Dr. Laia Balcells Ventura, "Secessionism and Affective Polarization; Cases of Scotland, Catalonia, and Northern Ireland"


On October 25th at noon, please join Dr. Laia Balcells Ventura (Dept. of Government, Georgetown University) on Zoom for her lecture, "Secessionism and Affective Polarization; Cases of Scotland, Catalonia, and Northern Ireland." 

Can territorial contestation be a basis for affective polarization? If so, how does it vary across territories? The burgeoning literature on affective conflicts and polarization has largely focused on partisan divisions; Dr. Balcells argues that contentious political issues such as those relating to territorial integrity should also be a basis for such affective polarization, where citizens feel concord with those sharing policy preferences and animus for those who do not. Dr. Balcells specifies hypotheses about territorial-policy based affective polarization, and brings comparative survey evidence from three European regions with salient and contentious territorial claims: Scotland, Catalonia, and Northern Ireland. While these three cases encompass different outcomes of territorial disputes, Dr. Balcells results show strikingly similar levels of affective polarization.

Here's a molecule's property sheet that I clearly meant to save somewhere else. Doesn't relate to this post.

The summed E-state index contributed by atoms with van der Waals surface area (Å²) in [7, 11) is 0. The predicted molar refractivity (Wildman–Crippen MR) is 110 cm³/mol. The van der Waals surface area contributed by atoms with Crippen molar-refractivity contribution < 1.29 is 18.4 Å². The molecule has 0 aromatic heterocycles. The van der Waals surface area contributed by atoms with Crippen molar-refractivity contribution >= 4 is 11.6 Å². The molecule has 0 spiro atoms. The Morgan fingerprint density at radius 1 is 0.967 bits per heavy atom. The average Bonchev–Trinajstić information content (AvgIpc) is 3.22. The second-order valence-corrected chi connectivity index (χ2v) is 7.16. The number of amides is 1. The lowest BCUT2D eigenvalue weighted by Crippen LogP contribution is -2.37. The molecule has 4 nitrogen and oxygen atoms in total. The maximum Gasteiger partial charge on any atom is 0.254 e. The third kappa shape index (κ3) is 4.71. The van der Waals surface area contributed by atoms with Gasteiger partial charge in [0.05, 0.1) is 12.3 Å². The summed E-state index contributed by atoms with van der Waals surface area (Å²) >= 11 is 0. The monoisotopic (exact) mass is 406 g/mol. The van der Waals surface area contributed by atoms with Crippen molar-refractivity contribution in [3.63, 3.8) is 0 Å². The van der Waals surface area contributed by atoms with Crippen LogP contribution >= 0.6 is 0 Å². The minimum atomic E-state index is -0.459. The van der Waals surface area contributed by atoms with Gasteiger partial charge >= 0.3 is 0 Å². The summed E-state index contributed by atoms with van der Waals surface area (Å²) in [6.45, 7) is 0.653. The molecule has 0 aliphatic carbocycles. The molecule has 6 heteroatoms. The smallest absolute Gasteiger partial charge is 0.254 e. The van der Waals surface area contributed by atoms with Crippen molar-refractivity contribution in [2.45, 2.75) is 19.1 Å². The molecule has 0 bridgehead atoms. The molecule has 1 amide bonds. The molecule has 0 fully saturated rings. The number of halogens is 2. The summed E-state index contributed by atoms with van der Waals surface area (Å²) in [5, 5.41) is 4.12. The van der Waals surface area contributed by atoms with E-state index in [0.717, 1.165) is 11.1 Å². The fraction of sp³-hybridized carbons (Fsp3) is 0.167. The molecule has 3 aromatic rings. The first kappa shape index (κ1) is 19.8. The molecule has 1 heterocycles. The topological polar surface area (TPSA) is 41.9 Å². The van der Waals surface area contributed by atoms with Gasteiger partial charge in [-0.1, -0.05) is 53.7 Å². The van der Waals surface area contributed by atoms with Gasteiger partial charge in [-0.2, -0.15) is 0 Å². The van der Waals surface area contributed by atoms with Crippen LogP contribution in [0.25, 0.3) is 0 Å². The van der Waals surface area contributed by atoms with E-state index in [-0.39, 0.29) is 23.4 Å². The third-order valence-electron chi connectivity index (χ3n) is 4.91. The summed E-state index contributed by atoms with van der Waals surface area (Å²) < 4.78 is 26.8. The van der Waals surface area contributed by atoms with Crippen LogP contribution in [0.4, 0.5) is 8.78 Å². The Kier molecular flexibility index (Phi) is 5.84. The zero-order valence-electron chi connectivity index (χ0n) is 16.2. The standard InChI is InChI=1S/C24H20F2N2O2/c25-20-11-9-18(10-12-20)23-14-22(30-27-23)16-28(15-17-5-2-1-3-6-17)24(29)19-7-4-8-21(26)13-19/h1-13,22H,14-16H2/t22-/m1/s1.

Laia Balcells is a political scientist specializing in the study of political violence as well as nationalism and ethnic conflict. She earned her PhD from Yale University in 2010 and has been Assistant Professor of Political Science at Duke University (2012-2017). She has been a Niehaus Visiting Associate Research Scholar at the Woodrow Wilson School of Public and International Affairs, Princeton University (2015-16). Her first book, Rivalry and Revenge: The Politics of Violence during Civil War (Cambridge University Press, Cambridge Studies in Comparative Politics; 2017), deals with the determinants of violence against civilians in civil war, and explores micro-level variation in the Spanish Civil War and Côte d’Ivoire. Her more recent work examines preferences for secessionism and their relationship with redistribution and identity-related factors. She has also recently explored post-war low-intensity violence (in Northern Ireland), wartime displacement (in Colombia and Spain), and cross-national variation in civil war warfare and its implications on conflict duration, termination and severity. She is currently using design-based inference tools to study the consequences of violence and transitional justice in post-conflict settings. She uses a multi-method approach to her research questions, and she has a particular interest in the study of historical phenomena using the tools of political science and economics.

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